Libreville: The African Union said on Tuesday it would send a delegation to help resolve a standoff over presidential election results in Gabon that triggered days of deadly riots.
Official results showed President Ali Bongo narrowly held on to power in the central African oil producer last week – but opposition challenger Jean Ping cried foul, claimed he had won the poll and called for a general strike. “It is an urgent matter and I expect the high-level delegation to be dispatched very soon,” African Union spokesman Jacob Enoh Eben said.
Chad’s President Idriss Deby, who currently holds the chair of the pan-African body, would likely to lead the talks, he added.
News of the re-election of Bongo, whose family has ruled the OPEC member for 50 years, triggering cries of fraud and riots in the capital that claimed at least six lives.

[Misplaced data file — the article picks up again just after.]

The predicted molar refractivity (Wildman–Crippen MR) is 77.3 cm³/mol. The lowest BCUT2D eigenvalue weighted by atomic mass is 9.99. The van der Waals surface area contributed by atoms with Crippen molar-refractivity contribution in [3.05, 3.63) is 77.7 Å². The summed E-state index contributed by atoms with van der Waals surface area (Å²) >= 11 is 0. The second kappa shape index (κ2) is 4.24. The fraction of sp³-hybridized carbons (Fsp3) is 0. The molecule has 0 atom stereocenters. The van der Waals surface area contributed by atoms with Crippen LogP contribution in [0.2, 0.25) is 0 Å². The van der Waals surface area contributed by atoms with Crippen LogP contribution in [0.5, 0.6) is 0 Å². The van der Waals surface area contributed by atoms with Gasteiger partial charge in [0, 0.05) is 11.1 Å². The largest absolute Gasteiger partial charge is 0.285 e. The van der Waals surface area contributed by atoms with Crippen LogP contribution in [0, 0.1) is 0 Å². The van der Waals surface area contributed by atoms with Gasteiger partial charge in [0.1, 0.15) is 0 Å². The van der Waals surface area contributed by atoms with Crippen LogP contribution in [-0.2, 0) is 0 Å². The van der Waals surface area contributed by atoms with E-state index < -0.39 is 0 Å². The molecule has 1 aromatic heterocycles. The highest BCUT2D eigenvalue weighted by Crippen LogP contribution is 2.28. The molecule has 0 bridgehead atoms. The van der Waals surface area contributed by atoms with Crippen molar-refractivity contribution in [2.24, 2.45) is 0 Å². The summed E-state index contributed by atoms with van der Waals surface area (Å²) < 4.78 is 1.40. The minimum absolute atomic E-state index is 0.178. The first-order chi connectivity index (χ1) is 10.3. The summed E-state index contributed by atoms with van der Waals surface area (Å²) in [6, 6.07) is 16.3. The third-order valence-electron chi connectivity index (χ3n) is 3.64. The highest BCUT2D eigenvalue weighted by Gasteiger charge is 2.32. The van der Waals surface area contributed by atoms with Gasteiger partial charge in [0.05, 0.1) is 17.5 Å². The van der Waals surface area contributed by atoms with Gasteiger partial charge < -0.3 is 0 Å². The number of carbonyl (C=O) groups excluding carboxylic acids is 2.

The government dismissed calls from the opposition and Western powers including former colonial ruler France to publish more detailed results, prompting the justice minister to resign on Monday.
Authorities appeared to have restored order in Libreville on Tuesday and shopkeepers and government workers returned to work despite Ping’s call for a mass walk-out.
Parliament was due to resume on Tuesday, with lawmakers set to gather in the Senate building.The National Assembly was set alight and badly damaged during last week’s protests.
President Ali Bongo and his chief rival Jean Ping are related by marriage with Chief Rival Jean Ping impregnating the sister of President Ali Bongo twice and refusing to marry her.